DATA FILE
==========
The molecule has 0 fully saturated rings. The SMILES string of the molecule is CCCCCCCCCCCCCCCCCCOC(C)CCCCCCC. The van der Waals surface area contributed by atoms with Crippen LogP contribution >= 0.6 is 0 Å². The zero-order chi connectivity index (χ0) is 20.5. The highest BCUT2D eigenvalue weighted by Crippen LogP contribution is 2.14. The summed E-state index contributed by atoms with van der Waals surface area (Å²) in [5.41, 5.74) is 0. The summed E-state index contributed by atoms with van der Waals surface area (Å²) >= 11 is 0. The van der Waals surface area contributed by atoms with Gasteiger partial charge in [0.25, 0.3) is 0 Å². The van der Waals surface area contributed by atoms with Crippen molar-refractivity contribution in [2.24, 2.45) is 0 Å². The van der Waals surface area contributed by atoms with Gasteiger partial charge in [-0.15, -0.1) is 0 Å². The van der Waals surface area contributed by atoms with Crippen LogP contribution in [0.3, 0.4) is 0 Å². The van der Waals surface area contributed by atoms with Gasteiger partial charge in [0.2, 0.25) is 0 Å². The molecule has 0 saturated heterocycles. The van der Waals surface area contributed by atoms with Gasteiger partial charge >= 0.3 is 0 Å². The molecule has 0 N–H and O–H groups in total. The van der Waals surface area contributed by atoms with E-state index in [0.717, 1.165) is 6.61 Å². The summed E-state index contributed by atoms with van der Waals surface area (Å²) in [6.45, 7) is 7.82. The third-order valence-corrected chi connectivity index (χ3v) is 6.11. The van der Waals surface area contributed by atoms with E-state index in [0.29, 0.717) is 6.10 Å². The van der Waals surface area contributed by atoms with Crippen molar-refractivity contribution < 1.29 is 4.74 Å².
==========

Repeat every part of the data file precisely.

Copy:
The molecule has 0 fully saturated rings. The SMILES string of the molecule is CCCCCCCCCCCCCCCCCCOC(C)CCCCCCC. The van der Waals surface area contributed by atoms with Crippen LogP contribution >= 0.6 is 0 Å². The zero-order chi connectivity index (χ0) is 20.5. The highest BCUT2D eigenvalue weighted by Crippen LogP contribution is 2.14. The summed E-state index contributed by atoms with van der Waals surface area (Å²) in [5.41, 5.74) is 0. The summed E-state index contributed by atoms with van der Waals surface area (Å²) >= 11 is 0. The van der Waals surface area contributed by atoms with Gasteiger partial charge in [0.25, 0.3) is 0 Å². The van der Waals surface area contributed by atoms with Crippen molar-refractivity contribution in [2.24, 2.45) is 0 Å². The van der Waals surface area contributed by atoms with Gasteiger partial charge in [-0.15, -0.1) is 0 Å². The van der Waals surface area contributed by atoms with Crippen LogP contribution in [0.3, 0.4) is 0 Å². The van der Waals surface area contributed by atoms with Gasteiger partial charge in [0.2, 0.25) is 0 Å². The molecule has 0 saturated heterocycles. The van der Waals surface area contributed by atoms with Gasteiger partial charge >= 0.3 is 0 Å². The molecule has 0 N–H and O–H groups in total. The van der Waals surface area contributed by atoms with E-state index in [0.717, 1.165) is 6.61 Å². The summed E-state index contributed by atoms with van der Waals surface area (Å²) in [6.45, 7) is 7.82. The third-order valence-corrected chi connectivity index (χ3v) is 6.11. The van der Waals surface area contributed by atoms with E-state index in [0.29, 0.717) is 6.10 Å². The van der Waals surface area contributed by atoms with Crippen molar-refractivity contribution < 1.29 is 4.74 Å².